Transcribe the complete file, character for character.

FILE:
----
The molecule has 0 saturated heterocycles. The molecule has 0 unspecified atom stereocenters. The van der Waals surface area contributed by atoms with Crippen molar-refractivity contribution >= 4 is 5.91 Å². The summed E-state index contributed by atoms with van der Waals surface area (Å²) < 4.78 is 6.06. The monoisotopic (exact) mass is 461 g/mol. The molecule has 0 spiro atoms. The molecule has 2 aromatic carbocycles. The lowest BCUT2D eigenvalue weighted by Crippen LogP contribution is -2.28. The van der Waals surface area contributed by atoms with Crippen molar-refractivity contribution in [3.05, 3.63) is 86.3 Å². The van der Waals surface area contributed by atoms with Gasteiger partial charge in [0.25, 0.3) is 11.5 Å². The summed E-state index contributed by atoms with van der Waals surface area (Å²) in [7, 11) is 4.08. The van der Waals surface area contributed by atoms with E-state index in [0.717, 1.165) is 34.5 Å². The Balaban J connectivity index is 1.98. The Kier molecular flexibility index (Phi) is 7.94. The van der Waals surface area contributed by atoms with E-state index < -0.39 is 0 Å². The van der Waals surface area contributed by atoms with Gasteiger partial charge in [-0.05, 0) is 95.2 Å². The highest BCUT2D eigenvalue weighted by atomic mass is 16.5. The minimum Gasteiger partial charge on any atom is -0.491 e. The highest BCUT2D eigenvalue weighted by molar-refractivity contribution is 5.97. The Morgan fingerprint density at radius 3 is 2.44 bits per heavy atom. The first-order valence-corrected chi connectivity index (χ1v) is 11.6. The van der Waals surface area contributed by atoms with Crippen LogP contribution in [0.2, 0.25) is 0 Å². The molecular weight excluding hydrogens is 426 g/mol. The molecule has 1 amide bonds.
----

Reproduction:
The molecule has 0 saturated heterocycles. The molecule has 0 unspecified atom stereocenters. The van der Waals surface area contributed by atoms with Crippen molar-refractivity contribution >= 4 is 5.91 Å². The summed E-state index contributed by atoms with van der Waals surface area (Å²) < 4.78 is 6.06. The monoisotopic (exact) mass is 461 g/mol. The molecule has 0 spiro atoms. The molecule has 2 aromatic carbocycles. The lowest BCUT2D eigenvalue weighted by Crippen LogP contribution is -2.28. The van der Waals surface area contributed by atoms with Crippen molar-refractivity contribution in [3.05, 3.63) is 86.3 Å². The van der Waals surface area contributed by atoms with Gasteiger partial charge in [0.25, 0.3) is 11.5 Å². The summed E-state index contributed by atoms with van der Waals surface area (Å²) in [7, 11) is 4.08. The van der Waals surface area contributed by atoms with E-state index in [0.717, 1.165) is 34.5 Å². The Balaban J connectivity index is 1.98. The Kier molecular flexibility index (Phi) is 7.94. The van der Waals surface area contributed by atoms with E-state index < -0.39 is 0 Å². The van der Waals surface area contributed by atoms with Gasteiger partial charge in [-0.05, 0) is 95.2 Å². The highest BCUT2D eigenvalue weighted by atomic mass is 16.5. The minimum Gasteiger partial charge on any atom is -0.491 e. The highest BCUT2D eigenvalue weighted by molar-refractivity contribution is 5.97. The Morgan fingerprint density at radius 3 is 2.44 bits per heavy atom. The first-order valence-corrected chi connectivity index (χ1v) is 11.6. The van der Waals surface area contributed by atoms with Crippen LogP contribution in [0.2, 0.25) is 0 Å². The molecular weight excluding hydrogens is 426 g/mol. The molecule has 1 amide bonds.